“We were outsmarted,” says hockey coach Janneke Schopman

Janneke Schopman, Head Coach, Indian Women’s Hockey Team (Image: Hockey India)

Bharath Ramaraj in Ranchi 

As New Zealand took a 2-0 lead over Italy in the FIH women’s hockey qualifiers for the Paris Olympics in Ranchi on Saturday, something caught the eye of this writer. It was a hockey fan sitting in a stand next to the media box. It felt like he was following every minute detail related to the match. 

A little bit of inquisitiveness made me ask him a question or two. Who is your favourite Indian player? By how many goals will India win today? “I’m a casual hockey fan, I don’t know much about the game, I have just come here to enjoy,” said the fan.

 A ‘casual fan’ being enthralled by all the happenings in a game that didn’t even involve the home side, serves as the crux of how Ranchi has become one of the big centres for hockey in India. Three hours before the start of the home team’s match against the United States of America, the stadium was jam-packed. 

When the Indian players made their way out to the middle of the pitch, there was a cacophony of sounds. Moreover, every single time India got an opportunity to take a penalty corner, emotions hit fever pitch. So much so that it felt as if India must have scored a goal. Unfortunately for the fans, India couldn’t get that elusive goal as they slipped to a heartbreaking 0-1 loss.

So, what went wrong for India, then? The hosts took a bit of time to get into their groove. Perhaps, some were a touch nervous. Whatever it was, USA dictated terms in the first quarter, with the 20-year-old Abigail Tamar slamming the goal. The initial shot was saved by the ever-agile Savita Punia. But Tamer was alert enough to ram the goal from in-between the legs of the goalkeeper.

ALSO READ: India women waste penalty corner chances, lose to USA in Olympic Hockey Qualifier

After that setback, India regrouped to an extent and created some pressure on the USA defence. However, the USA defence was adept at double-teaming: For each Indian player, there seemed to be two from the visiting side in order to put some stick pressure and win the ball back. India did show a bit of promise on both flanks. Just that the USA invariably probed India to ensure the hosts wouldn’t get a field goal.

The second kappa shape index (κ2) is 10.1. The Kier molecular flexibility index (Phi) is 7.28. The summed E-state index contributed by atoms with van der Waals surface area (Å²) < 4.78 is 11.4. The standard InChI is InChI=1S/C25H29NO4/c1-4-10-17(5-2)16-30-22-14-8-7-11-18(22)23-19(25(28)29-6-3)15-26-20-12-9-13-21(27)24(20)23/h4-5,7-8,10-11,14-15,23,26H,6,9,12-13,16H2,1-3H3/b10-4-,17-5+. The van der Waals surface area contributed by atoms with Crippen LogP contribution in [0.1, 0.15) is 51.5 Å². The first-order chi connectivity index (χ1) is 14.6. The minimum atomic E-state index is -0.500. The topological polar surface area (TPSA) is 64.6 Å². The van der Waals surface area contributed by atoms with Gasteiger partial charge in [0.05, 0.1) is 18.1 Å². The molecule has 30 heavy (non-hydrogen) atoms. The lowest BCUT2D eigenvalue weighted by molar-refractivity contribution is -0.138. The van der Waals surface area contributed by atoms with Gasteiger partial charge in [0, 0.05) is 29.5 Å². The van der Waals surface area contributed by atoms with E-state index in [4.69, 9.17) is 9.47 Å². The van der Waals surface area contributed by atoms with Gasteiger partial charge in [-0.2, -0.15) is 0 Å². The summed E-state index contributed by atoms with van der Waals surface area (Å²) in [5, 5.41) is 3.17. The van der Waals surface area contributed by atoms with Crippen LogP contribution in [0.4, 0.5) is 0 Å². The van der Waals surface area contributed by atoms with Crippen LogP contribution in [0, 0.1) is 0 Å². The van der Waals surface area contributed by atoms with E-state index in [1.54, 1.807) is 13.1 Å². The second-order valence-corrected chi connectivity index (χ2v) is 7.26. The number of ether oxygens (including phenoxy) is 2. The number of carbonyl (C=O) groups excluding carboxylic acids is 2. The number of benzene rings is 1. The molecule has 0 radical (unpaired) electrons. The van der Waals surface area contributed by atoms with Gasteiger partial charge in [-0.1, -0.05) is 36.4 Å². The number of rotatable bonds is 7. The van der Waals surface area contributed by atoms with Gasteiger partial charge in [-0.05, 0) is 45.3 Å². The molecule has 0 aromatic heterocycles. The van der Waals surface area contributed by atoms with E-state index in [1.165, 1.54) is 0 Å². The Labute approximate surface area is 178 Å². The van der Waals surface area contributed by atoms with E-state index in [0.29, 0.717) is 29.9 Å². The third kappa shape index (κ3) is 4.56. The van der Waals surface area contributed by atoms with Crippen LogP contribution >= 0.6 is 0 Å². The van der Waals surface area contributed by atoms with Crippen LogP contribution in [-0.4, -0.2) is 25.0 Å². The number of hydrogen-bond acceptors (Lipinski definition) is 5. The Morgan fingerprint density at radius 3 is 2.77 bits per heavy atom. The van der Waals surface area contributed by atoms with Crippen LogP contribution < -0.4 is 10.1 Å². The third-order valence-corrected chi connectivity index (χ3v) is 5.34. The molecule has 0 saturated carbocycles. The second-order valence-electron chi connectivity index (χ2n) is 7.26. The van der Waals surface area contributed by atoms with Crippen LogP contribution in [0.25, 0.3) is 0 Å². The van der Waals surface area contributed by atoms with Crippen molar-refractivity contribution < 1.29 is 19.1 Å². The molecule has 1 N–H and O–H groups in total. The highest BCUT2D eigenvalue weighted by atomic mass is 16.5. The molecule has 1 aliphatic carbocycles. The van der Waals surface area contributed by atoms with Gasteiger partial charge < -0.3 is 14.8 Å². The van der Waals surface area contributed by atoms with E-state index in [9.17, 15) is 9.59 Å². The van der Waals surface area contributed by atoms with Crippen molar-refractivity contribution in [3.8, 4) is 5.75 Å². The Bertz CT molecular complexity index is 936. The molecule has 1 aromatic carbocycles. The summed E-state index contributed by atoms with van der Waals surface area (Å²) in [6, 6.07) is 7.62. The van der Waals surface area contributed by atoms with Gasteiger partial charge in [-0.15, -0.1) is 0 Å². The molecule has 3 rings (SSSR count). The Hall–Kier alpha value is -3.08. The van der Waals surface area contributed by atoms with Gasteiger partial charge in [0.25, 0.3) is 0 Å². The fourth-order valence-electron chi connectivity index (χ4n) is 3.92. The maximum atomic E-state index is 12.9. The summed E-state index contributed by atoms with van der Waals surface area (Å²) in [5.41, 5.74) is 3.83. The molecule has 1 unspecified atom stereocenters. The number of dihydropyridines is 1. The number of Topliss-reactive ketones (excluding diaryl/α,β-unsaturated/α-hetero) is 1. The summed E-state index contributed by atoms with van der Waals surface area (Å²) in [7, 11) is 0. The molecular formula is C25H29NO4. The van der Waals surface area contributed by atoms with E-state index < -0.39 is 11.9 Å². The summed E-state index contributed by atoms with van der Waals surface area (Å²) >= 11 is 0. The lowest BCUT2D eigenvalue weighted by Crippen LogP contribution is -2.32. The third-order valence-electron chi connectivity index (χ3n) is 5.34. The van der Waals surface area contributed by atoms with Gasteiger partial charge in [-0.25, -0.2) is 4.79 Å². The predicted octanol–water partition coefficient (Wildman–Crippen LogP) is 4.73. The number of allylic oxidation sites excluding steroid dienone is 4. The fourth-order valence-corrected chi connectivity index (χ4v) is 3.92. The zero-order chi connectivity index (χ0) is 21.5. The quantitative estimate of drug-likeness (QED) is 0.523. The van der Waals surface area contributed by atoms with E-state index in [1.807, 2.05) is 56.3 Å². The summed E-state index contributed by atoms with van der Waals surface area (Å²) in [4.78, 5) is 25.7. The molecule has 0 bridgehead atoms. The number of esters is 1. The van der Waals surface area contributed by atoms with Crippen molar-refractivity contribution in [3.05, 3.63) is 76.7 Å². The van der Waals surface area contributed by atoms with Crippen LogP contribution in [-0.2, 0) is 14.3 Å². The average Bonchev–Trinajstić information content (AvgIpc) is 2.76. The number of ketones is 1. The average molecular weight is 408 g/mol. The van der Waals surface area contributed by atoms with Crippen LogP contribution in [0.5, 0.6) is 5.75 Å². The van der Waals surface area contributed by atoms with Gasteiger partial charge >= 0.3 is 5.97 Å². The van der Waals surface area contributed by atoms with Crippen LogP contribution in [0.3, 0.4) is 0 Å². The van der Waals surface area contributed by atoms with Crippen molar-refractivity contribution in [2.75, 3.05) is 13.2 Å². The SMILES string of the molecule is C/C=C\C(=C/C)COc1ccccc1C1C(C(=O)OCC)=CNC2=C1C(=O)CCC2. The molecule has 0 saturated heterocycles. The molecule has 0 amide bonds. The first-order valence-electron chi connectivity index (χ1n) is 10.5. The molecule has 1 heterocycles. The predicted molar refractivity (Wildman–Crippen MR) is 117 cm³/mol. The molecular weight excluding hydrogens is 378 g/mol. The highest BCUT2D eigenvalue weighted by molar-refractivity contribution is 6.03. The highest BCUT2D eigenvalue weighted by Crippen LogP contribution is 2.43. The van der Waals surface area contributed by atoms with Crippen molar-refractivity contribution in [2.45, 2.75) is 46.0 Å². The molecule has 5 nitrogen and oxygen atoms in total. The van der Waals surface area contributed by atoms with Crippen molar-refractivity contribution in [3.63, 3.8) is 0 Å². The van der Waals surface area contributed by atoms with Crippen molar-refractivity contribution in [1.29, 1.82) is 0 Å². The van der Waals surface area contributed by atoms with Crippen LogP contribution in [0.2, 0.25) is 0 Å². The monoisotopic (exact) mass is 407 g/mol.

India also had seven penalty corner opportunities. Three of them came in a single minute in the second quarter, but India couldn’t convert any of them. The USA had studied more than enough of Deepika’s strengths and weaknesses as a drag-flicker. India not having other penalty corner options made USA’s task easier. India did try a variation while taking the penalty corner but the execution of the strategy was poor. 

The opponent’s main focus was to play defensively after taking the lead, and it worked to perfection. Meanwhile, a disappointed Janneke Schopman, India head coach, said in the post-match presser: “I know we are a good team, we weren’t the lesser team even though we lost. We were outsmarted. We created chances but did not have composure and confidence on the ball that I am used to seeing in training and in matches previously.”

India’s task only gets tougher from here on. New Zealand, their next opponent, are quite good at converting penalty corner chances. In fact, all their three goals in their opening match came via PCs. The Black Sticks can also wear different hats — defence to offence and via versa. 

The hosts have to up their game in relation to passing and converting penalty corners. In a group comprising just four teams, losing the opening fixture could be a debilitating blow. Another defeat, and India could be looking at making an early exit just two days into the tournament. But hope springs eternal. As the sun peeks out to signal the start of another day, the Savita-led side would have the belief of making a comeback.

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